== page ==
by Vanessa Fachada Oliveira
Regulating authorities need to be confident that standards relating to pharmacovigilance (PV) activities are being upheld. It is vital that pharmaceutical organizations can provide evidence of strong standard operating procedures on demand. Yet, although eight years have elapsed since EU legislation on PV came into force, a majority of companies are still struggling to fulfill their obligations, potentially causing marketing authorization holders (MAHs) to fail inspections, incur fines, and see products withdrawn from markets.
One of the reasons for common failings in PV process documentation is that the EU has not set out clear guidelines about how or where companies should go about this. Here are some of the problems this can cause and what can be done to rectify the situation:
- Failure to implement an adequate quality management system. EU PV legislation makes clear that quality systems should form an integral part of an organization’s PV system. But although other strong standard operating procedures (SOPs) may have been documented as part of general quality systems, there is often nothing relating specifically to PV—about procedures for managing deviations, how external service partners are qualified, what the business continuity plan is and how this is tested, etc.
- Insufficient or poorly documented training. This can occur firstly because it is not obvious who is responsible for or who actually needs PV training. Depending on the organization, the remit for organizing training could fall to the HR department, the quality leadership, or the PV function itself. There should be a clear training plan, and formal records showing which employees have attended which sessions.
- Failure to make contractual provision for PV along the supply chain. Manufacturers as well as MAHs and distributors could find themselves the first port of call for a safety report. A safety data exchange agreement should set out the respective PV responsibilities of each party, who the qualified person responsible for pharmacovigilance (QPPV) is, and who will manage actions relating to adverse reactions and associated reporting.
- Inadequacies relating to the pharmacovigilance system master file (PSMF). This should provide a very clear overview of all critical PV processes and procedures for managing adverse events and safety signals; the key stakeholders; full details of the QPPV, their experience, and contact details; documentation showing how the organization will manage compliance with the legal requirements; and key performance indicators (KPIs) and the rationale behind them. The PSMF must be kept up to date at all times, so there must be a process for ad hoc revisions as well as periodical updates.
- Inadequate QPPV oversight. If the qualified PV person—who carries personal liability for PV failings, in addition to any company penalties—does not have sufficient oversight of the process for safety variations preparation, submission, and implementation, or over KPIs and individual case safety report (ICSR) adverse event reporting, this could also result in a failed inspection and potential fine.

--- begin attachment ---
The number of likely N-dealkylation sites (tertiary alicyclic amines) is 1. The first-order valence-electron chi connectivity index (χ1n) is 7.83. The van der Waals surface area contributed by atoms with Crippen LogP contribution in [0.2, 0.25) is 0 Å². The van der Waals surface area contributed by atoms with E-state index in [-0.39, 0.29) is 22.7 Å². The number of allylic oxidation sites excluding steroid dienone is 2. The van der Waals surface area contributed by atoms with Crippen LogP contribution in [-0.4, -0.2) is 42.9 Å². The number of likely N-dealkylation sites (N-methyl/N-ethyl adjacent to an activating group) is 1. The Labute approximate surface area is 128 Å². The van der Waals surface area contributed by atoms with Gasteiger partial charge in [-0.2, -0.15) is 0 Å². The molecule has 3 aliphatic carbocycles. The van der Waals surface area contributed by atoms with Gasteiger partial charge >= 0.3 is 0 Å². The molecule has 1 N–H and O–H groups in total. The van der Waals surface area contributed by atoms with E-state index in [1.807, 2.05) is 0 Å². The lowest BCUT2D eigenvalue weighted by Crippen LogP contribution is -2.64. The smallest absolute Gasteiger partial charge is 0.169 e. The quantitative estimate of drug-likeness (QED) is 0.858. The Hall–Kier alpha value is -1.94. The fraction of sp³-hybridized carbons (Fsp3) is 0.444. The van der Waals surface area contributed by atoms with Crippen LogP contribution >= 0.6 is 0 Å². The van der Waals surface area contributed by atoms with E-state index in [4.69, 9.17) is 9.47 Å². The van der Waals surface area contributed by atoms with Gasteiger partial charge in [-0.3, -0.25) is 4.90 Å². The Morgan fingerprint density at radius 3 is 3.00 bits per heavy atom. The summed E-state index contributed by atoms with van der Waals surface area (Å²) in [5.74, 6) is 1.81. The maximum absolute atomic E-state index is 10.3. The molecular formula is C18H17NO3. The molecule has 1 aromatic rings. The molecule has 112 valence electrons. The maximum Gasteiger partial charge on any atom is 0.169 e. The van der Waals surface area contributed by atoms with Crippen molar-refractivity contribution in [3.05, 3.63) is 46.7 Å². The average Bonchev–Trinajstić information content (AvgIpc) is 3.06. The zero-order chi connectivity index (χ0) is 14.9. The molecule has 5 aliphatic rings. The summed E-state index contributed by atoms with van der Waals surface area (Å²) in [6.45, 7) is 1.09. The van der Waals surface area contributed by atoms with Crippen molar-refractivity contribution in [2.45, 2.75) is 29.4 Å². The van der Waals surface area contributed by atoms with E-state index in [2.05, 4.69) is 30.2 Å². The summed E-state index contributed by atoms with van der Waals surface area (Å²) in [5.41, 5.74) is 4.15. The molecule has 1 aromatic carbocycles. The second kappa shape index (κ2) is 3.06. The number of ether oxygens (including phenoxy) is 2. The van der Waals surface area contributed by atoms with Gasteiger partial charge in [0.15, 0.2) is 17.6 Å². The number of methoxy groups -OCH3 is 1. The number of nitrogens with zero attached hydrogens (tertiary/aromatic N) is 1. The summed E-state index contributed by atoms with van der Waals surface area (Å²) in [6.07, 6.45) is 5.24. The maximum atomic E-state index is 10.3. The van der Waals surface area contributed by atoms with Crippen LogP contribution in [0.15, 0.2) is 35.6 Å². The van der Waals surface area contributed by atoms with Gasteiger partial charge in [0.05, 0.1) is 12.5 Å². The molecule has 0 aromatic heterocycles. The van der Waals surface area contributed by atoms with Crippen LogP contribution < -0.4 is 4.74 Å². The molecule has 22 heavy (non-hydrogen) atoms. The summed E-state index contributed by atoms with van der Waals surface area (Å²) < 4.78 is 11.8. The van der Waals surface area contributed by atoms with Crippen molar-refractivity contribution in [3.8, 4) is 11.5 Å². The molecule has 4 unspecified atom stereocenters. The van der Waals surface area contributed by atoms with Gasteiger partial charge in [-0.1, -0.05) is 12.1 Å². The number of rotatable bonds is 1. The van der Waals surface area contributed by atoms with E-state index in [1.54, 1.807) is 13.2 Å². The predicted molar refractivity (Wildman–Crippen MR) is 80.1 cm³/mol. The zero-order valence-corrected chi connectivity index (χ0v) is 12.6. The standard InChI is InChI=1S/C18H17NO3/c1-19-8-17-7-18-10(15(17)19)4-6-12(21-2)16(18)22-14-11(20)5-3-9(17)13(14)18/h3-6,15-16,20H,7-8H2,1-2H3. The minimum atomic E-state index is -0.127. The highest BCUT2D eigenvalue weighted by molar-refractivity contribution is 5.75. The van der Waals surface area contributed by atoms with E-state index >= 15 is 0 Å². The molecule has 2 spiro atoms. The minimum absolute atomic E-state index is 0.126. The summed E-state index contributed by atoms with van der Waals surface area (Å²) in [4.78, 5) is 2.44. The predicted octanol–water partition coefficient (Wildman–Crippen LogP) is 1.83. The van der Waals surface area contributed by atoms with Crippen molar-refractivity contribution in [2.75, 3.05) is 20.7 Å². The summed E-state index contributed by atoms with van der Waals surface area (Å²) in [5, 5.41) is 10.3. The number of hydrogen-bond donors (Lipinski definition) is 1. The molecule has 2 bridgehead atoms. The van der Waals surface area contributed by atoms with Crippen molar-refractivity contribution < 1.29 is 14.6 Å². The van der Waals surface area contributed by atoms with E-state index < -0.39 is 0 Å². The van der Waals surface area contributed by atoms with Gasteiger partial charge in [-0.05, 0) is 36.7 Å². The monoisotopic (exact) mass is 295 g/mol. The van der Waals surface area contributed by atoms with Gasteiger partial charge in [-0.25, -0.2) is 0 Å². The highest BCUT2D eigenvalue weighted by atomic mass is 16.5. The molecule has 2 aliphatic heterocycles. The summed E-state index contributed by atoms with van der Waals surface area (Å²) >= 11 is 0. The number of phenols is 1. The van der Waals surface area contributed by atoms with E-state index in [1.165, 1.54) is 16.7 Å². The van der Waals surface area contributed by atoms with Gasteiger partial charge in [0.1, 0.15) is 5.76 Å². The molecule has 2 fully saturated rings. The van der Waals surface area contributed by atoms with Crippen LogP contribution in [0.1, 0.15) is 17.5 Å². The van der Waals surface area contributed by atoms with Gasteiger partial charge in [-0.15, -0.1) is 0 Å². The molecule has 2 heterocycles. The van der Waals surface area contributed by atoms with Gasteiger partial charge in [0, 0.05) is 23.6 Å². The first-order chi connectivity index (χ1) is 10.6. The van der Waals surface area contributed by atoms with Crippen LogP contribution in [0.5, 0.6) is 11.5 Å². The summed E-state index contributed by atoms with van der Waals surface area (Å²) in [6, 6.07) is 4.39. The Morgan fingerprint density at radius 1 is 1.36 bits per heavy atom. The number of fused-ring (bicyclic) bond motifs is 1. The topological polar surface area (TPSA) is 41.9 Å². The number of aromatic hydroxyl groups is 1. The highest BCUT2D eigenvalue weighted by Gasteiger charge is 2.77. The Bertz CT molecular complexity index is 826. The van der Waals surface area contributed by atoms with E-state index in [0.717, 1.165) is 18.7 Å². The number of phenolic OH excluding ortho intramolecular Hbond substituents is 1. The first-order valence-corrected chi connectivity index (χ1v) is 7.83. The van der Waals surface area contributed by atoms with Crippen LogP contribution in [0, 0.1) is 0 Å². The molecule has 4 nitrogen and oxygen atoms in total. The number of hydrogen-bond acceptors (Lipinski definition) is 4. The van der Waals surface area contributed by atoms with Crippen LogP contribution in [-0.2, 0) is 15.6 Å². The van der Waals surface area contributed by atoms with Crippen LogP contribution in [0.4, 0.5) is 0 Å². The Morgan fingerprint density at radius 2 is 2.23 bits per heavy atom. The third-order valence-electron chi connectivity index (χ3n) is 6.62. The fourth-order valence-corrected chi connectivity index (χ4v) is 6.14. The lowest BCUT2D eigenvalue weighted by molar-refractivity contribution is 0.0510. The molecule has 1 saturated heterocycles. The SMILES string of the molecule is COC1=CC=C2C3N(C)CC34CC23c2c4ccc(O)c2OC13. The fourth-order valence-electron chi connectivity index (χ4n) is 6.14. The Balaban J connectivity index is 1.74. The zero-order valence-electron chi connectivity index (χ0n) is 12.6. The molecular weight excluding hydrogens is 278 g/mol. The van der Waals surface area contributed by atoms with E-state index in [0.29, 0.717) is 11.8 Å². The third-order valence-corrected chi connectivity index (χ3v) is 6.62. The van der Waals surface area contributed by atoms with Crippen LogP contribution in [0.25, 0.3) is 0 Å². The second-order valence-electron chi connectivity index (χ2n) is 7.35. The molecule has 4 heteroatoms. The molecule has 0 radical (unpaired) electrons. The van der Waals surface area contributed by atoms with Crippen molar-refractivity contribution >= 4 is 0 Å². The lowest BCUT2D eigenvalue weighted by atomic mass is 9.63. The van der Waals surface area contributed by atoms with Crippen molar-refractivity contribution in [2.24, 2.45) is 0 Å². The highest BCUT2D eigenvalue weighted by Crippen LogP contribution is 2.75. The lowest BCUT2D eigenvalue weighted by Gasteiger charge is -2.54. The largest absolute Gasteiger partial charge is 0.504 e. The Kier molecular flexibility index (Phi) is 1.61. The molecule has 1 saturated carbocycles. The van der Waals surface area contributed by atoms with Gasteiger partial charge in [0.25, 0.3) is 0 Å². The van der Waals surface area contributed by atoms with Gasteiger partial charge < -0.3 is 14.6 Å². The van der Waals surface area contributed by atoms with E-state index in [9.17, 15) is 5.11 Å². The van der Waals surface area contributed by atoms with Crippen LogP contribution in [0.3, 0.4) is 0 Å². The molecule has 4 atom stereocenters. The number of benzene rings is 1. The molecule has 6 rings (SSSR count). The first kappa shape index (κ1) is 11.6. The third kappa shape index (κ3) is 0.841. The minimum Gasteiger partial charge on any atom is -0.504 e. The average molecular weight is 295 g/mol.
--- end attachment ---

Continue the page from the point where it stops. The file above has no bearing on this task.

- Lapsed attention to risk management. This is one of the topics with the largest number of critical findings over time during inspections. It includes findings related to poor maintenance of product information or to additional risk minimization measures such as educational materials or pregnancy prevention programs.
- Inconsistent or inadequate collection and management of safety information. Often the breakdown here is a failure to identify and track all potential sources of spontaneous safety data, or to reconcile adverse event monitoring activity with medical information and product quality complaints. This can lead to safety signals being missed.
- Ongoing safety evaluation failings. These concern benefit-risk, signal management, and aggregate reports such as the periodic safety update report (PSUR). Common mistakes include inaccurate sales and patient exposure figures, the inclusion of unrelated adverse event reports, failure to include relevant cases in the benefit-risk analyses, and late updating of product information.
- Poor integration/interfaces between departments or with external parties to support complete and timely safety information. It’s important to include teams monitoring MAH websites for comments/safety reporting and keep tabs on any general company email addresses that people might use to report safety data.
- Failure to ensure safe archiving/backups and business continuity planning. This includes validating controls over access to sensitive patient medical information.
It is unsurprising that PV departments are getting some of this wrong. It is worth seeking unbiased feedback on current provisions from professionals with experience of a diverse range of approaches and systems, who can bring to bear the latest best practice—or perform a gap analysis that can help target remedial action. As some authorities start to perform remote inspections, increased audit coverage and frequency is likely, as auditors’ capacity is increased. Pharma companies that have been waiting for the EU to clarify and update its guidance can afford to wait no longer.
About the author
Vanessa Fachada Oliveira is a pharmacovigilance manager and EU QPPV at Arriello. She is a qualified pharmacist with deep knowledge of pharmacovigilance legislation and extensive experience in PV, quality management, and medical information.